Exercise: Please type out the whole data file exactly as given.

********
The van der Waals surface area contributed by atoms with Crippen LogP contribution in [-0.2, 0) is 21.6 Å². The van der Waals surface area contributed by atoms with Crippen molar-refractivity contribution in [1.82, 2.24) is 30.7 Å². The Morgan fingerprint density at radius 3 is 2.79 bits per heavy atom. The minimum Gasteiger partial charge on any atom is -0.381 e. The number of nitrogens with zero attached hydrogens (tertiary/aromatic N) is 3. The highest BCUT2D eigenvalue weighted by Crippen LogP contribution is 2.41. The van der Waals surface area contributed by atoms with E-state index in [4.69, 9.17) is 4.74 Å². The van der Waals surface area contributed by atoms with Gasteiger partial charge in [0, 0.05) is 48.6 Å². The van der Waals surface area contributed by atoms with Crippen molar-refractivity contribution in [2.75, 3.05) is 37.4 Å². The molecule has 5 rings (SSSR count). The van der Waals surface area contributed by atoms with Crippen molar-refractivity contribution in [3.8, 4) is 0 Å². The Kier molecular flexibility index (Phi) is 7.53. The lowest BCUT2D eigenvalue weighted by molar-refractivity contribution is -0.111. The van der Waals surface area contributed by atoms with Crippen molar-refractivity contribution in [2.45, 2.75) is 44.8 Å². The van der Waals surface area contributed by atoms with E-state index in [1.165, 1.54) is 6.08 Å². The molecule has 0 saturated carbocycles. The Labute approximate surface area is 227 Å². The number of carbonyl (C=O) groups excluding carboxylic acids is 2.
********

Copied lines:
The van der Waals surface area contributed by atoms with Crippen LogP contribution in [-0.2, 0) is 21.6 Å². The van der Waals surface area contributed by atoms with Crippen molar-refractivity contribution in [1.82, 2.24) is 30.7 Å². The Morgan fingerprint density at radius 3 is 2.79 bits per heavy atom. The minimum Gasteiger partial charge on any atom is -0.381 e. The number of nitrogens with zero attached hydrogens (tertiary/aromatic N) is 3. The highest BCUT2D eigenvalue weighted by Crippen LogP contribution is 2.41. The van der Waals surface area contributed by atoms with E-state index in [4.69, 9.17) is 4.74 Å². The van der Waals surface area contributed by atoms with Gasteiger partial charge in [0, 0.05) is 48.6 Å². The van der Waals surface area contributed by atoms with Crippen molar-refractivity contribution in [2.75, 3.05) is 37.4 Å². The molecule has 5 rings (SSSR count). The van der Waals surface area contributed by atoms with Crippen molar-refractivity contribution in [3.8, 4) is 0 Å². The Kier molecular flexibility index (Phi) is 7.53. The lowest BCUT2D eigenvalue weighted by molar-refractivity contribution is -0.111. The van der Waals surface area contributed by atoms with Crippen molar-refractivity contribution in [2.45, 2.75) is 44.8 Å². The van der Waals surface area contributed by atoms with E-state index in [1.165, 1.54) is 6.08 Å². The molecule has 0 saturated carbocycles. The Labute approximate surface area is 227 Å². The number of carbonyl (C=O) groups excluding carboxylic acids is 2.